I’ve ridden about 2700 miles on my GS so far. This is what I think now:

    1. Fun on twisty roads in the hills. Plenty of power for this since you’re limited by your cornering skills.
    2. No problem on the freeway. It’ll cruise easily at 80-90 mph. I’ve taken it up to 100 mph (at over 8000 rpm in sixth gear) and it still felt stable.
    3. For stop-and-go surface street riding, it begins to feel a little slow and could use more torque/power.

    Again, I want to say it feels like a Civic in the car world – once it gets rolling and builds up speed the nimble handling is great and fun. But in stop-n-go it’s fairly low power does not give you the “wow” like a higher powered motorcycle/car would.

    I fill up about every 200 miles, and I think it probably still has another 40-50 miles of reserve before the tank runs dry. My average fuel economy over 2700 miles is around 57 mpg.

    #18543
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    Wes
    Participant

    haha I know exactly what you’re saying about girlfriends ;) Mine was pretty opposed to me getting a bike for a while but she eventually gave in but said I couldn’t have a sports bike. After alot of whining and begging, she said I can get whatever I want. She even went to the dealerships with me. She actually told me to get the white (with the I want to say pink and grayish designs) FZ6R. I’m still stuck between that or a GSXR600. I really don’t want to finance a new FZ6R and there are nooo used ones so I’m pretty sure I’ll go with the GSX. My friend is getting a GSXR750 (but hes had alot more experience) and we’ll be cruising together so that’ll be cool haha.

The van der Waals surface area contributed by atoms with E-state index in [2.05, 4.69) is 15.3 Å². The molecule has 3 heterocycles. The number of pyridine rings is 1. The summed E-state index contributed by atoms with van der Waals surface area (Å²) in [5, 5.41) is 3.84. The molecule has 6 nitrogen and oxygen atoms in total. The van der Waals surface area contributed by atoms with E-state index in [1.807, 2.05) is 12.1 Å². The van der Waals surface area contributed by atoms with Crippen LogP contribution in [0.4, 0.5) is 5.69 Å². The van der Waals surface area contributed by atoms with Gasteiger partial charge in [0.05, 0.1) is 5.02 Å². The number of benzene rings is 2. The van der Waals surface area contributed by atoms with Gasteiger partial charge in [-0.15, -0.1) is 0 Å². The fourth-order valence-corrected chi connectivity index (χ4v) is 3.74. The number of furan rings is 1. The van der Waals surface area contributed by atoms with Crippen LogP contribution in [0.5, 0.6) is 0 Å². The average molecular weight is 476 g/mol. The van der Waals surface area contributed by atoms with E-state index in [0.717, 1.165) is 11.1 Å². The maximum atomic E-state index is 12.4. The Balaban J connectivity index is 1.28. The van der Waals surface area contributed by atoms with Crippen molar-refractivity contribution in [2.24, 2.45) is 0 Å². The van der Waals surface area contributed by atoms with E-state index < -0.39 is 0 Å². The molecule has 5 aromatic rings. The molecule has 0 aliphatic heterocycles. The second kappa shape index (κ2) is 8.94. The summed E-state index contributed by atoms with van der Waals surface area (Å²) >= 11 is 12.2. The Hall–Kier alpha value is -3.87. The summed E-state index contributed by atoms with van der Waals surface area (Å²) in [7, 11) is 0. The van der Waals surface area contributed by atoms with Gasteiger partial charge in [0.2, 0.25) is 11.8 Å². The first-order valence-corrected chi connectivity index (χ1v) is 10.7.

#18544
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    Eddiepowerfm
    Participant

    Thanks for making me laugh. Dating and marriage, better to laugh than cry.

    #18614
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    bigguybbr
    Participant

    yeah the FZ6R is new for this year so unless someone decided really fast that they didn’t like it, there won’t be any used ones till next year. And with girlfriends, do what i did, make her take the class with you, then she’ll want a bike too…

    #19272
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    cgw
    Participant

    Is the Suzuki GS500F a GS500E with a cowling or is the sitting position more sport bike?
    I took a look at a GS500E this past weekend and it looks like it would be perfect (I did not end up test riding it though).

    #19276
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    briderdt
    Participant

    I think it just denotes the design iteration (minor changes over the life of the product).

    #19426
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    WeaponZero
    Participant

    The Suzuki GS500 series originally started out in the late 70s as a 400 that didnt have electric start. Sometime during the 80s they increased the displacement to 500 to compete with the then-new Kawasaki EX500 and added electric start, which is why they added the “E” at the end, to denote electric starting. It stayed the same as a standard up until 2003 when they redesigned the tail section to look more like that of a sportbike. In 2005 they added the bodywork and changed the “E” at the end of the name to an “F” which denotes fairing. It’s still the same bike under the skin. Mechanically, it’s been the same ever since the 80s when they increased the displacement from 400cc to 500cc and added electric start. Nothing mechanically has changed since then.